Although the Boston University Beach sits directly adjacent to Storrow Drive, the most prominent sounds come from skateboards coasting by on a sunny March afternoon.
From ollies and pop shove-its to tail slides and nose-grabs, these sidewalk surfers do not just come to the lower half of Bay State road to try out new tricks — they engage in an accepting community.
“We’re really connected,” said Manny Cordoba, a BU skater and a junior in the College of Arts and Sciences. “We all talk together and we hang out a lot because we go to skate on all the same spots basically in the city.”
Cordoba said group skating on campus can happen organically because skaters tend to cluster in similar areas. Cordoba mainly skates on the BU Beach, but has ventured with groups to skate parks and shops in Copley and the North End.
The skating community on campus is held together with support and encouragement, Cordoba said, as many skaters push each other to try new tricks.
Suraj Patel, a BU skater and junior in CAS, said he finds a sense of pride in his skateboarding.
“Skateboarding allows people to challenge themselves and really push themselves to achieve something that may not mean anything to anything else, but it means a lot to them,” Patel said.
Online organizations foster this skateboarding community through organizing meetups for people to skate, rollerblade and have fun, Patel said.
Penny Hill, a junior in the Pardee School of Global Studies, co-founded the BU Girls Skater Club in the fall of 2021, to create a community for girls and gender queer people to feel comfortable and supported in skating.
The group has hosted skate meetups at the BU Beach, outside of the Joan and Edgar Booth Theatre and a skate park in Allston, where skateboarders, roller skaters and rollerbladers of all different abilities get to know each other and work on different skating skills.
“Everyone just gives each other tips and advice, we share snacks and we hang out as much as we skate,” Hill said.
The club helps build friendships for all skaters, regardless of ability, Hill said. The organization has multiple “loaner” skateboards that they raised money to buy for first-time skaters to be able to join the meetups with the proper equipment.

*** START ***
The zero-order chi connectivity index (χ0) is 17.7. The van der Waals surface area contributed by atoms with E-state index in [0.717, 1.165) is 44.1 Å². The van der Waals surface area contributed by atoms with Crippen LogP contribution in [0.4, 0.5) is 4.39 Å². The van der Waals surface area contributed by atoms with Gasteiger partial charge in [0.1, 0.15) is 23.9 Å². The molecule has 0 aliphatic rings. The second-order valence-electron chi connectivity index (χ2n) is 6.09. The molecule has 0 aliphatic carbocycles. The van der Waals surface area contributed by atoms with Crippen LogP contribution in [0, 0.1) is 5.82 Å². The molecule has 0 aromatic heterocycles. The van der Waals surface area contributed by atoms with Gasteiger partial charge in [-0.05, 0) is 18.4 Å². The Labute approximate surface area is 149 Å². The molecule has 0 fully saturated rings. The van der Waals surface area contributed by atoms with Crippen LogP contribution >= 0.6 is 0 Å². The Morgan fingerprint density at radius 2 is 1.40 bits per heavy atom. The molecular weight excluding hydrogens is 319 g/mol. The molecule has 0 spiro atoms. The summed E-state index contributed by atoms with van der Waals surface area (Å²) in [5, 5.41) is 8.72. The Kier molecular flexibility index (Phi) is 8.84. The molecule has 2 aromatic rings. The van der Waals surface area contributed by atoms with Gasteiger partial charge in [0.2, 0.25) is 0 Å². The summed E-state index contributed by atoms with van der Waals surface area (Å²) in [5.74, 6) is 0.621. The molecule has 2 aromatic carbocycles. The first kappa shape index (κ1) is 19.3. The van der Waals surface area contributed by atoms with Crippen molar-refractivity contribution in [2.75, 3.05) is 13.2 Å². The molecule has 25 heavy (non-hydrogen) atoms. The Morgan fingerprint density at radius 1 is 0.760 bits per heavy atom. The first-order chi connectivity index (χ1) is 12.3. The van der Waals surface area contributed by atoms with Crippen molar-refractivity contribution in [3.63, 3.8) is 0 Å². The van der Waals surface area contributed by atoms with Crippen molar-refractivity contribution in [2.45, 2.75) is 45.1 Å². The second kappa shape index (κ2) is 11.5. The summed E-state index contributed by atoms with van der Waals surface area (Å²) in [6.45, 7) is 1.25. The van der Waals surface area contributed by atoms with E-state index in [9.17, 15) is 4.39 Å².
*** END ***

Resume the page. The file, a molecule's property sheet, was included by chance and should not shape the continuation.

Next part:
“There was this one girl who came to her meetup the other week,” Hill said. “It was her first time skating and we lent [a board] to her over spring break. And she was like, ‘I never would have had the opportunity to learn or meet other girls who skate in the town that I’m from.’”
BU’s placement directly in the city allows for adequate street spots for skating, Hill said. She has never run into any problems from BU security rejecting skateboarding, besides a few signs.
One of these signs to discourage skating was placed outside of the Booth Theatre last semester, said Sierra Hoss, a production office assistant in the Theatre and a senior in the College of Fine Arts.
Hoss said the smooth sidewalk often attracted groups of two to six skateboarders, which was disruptive to people entering and exiting the building, and when moving scenery in and out of the theater.
Hoss has been working at the Booth Theatre office for two years, and said she noticed a decrease in the number of skaters since the sign went up.
Patel’s first time skating at BU was at the Booth Theatre. He respects the sign now, but in the past met multiple skaters while outside the Theatre, he said.
Now, BU skaters mostly congregate on the BU Beach due to the area’s long stretch of road, grass, and “nice ambiance,” Cordoba said.
Cordoba, Patel and Hill all said a lot of their friendships at BU today have come from skateboarding at the University. This gathering through skateboarding has a positive impact on the students in the BU community, Patel said.
“It’s just a good thing,” Patel said. “I think people need to loosen up and, especially in an academic setting, really find what allows you to get loose and be a goddamn academic weapon.”